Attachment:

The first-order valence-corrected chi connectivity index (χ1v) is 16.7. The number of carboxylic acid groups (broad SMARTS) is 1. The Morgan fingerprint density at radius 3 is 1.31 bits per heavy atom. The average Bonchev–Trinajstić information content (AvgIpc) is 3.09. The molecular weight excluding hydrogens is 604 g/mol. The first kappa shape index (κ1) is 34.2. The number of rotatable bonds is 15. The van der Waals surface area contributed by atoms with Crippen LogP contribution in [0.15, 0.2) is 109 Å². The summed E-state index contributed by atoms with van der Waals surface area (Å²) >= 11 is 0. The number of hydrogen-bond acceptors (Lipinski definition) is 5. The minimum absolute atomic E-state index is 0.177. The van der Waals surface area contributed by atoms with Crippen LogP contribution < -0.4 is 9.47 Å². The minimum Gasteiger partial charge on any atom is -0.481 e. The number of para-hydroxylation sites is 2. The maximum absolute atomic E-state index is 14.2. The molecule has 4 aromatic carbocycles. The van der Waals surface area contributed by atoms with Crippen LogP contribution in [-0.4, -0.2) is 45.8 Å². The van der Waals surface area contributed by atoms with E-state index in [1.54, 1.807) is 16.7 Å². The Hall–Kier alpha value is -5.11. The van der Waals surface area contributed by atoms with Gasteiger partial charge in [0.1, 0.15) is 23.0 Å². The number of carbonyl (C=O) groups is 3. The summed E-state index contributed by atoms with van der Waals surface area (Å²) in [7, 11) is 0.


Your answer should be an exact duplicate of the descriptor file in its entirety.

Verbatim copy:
The first-order valence-corrected chi connectivity index (χ1v) is 16.7. The number of carboxylic acid groups (broad SMARTS) is 1. The Morgan fingerprint density at radius 3 is 1.31 bits per heavy atom. The average Bonchev–Trinajstić information content (AvgIpc) is 3.09. The molecular weight excluding hydrogens is 604 g/mol. The first kappa shape index (κ1) is 34.2. The number of rotatable bonds is 15. The van der Waals surface area contributed by atoms with Crippen LogP contribution in [0.15, 0.2) is 109 Å². The summed E-state index contributed by atoms with van der Waals surface area (Å²) >= 11 is 0. The number of hydrogen-bond acceptors (Lipinski definition) is 5. The minimum absolute atomic E-state index is 0.177. The van der Waals surface area contributed by atoms with Crippen LogP contribution < -0.4 is 9.47 Å². The minimum Gasteiger partial charge on any atom is -0.481 e. The number of para-hydroxylation sites is 2. The maximum absolute atomic E-state index is 14.2. The molecule has 4 aromatic carbocycles. The van der Waals surface area contributed by atoms with Crippen LogP contribution in [-0.4, -0.2) is 45.8 Å². The van der Waals surface area contributed by atoms with E-state index in [1.54, 1.807) is 16.7 Å². The Hall–Kier alpha value is -5.11. The van der Waals surface area contributed by atoms with Gasteiger partial charge in [0.1, 0.15) is 23.0 Å². The number of carbonyl (C=O) groups is 3. The summed E-state index contributed by atoms with van der Waals surface area (Å²) in [7, 11) is 0.